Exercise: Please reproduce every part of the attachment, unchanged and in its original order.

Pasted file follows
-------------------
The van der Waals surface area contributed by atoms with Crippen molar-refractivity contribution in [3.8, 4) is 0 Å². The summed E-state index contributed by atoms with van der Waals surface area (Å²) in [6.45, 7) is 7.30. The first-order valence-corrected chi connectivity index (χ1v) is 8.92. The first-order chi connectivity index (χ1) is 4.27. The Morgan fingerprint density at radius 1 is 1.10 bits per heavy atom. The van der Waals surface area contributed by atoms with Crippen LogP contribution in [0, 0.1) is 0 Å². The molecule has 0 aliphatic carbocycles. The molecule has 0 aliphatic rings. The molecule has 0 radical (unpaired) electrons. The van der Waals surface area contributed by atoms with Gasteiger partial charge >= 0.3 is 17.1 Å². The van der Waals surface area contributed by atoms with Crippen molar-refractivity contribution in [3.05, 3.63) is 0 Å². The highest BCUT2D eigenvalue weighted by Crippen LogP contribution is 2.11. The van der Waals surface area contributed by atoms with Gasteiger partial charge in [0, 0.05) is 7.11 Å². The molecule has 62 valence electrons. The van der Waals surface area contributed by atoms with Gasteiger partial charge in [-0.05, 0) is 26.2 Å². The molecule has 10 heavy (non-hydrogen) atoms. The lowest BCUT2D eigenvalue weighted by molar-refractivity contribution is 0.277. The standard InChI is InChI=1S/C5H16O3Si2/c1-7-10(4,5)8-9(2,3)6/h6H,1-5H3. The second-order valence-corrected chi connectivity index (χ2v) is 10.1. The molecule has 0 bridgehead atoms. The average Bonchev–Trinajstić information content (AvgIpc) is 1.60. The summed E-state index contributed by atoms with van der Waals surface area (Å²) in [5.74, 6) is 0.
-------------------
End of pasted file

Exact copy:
The van der Waals surface area contributed by atoms with Crippen molar-refractivity contribution in [3.8, 4) is 0 Å². The summed E-state index contributed by atoms with van der Waals surface area (Å²) in [6.45, 7) is 7.30. The first-order valence-corrected chi connectivity index (χ1v) is 8.92. The first-order chi connectivity index (χ1) is 4.27. The Morgan fingerprint density at radius 1 is 1.10 bits per heavy atom. The van der Waals surface area contributed by atoms with Crippen LogP contribution in [0, 0.1) is 0 Å². The molecule has 0 aliphatic carbocycles. The molecule has 0 aliphatic rings. The molecule has 0 radical (unpaired) electrons. The van der Waals surface area contributed by atoms with Gasteiger partial charge >= 0.3 is 17.1 Å². The van der Waals surface area contributed by atoms with Crippen molar-refractivity contribution in [3.05, 3.63) is 0 Å². The highest BCUT2D eigenvalue weighted by Crippen LogP contribution is 2.11. The van der Waals surface area contributed by atoms with Gasteiger partial charge in [0, 0.05) is 7.11 Å². The molecule has 62 valence electrons. The van der Waals surface area contributed by atoms with Gasteiger partial charge in [-0.05, 0) is 26.2 Å². The molecule has 10 heavy (non-hydrogen) atoms. The lowest BCUT2D eigenvalue weighted by molar-refractivity contribution is 0.277. The standard InChI is InChI=1S/C5H16O3Si2/c1-7-10(4,5)8-9(2,3)6/h6H,1-5H3. The second-order valence-corrected chi connectivity index (χ2v) is 10.1. The molecule has 0 bridgehead atoms. The average Bonchev–Trinajstić information content (AvgIpc) is 1.60. The summed E-state index contributed by atoms with van der Waals surface area (Å²) in [5.74, 6) is 0.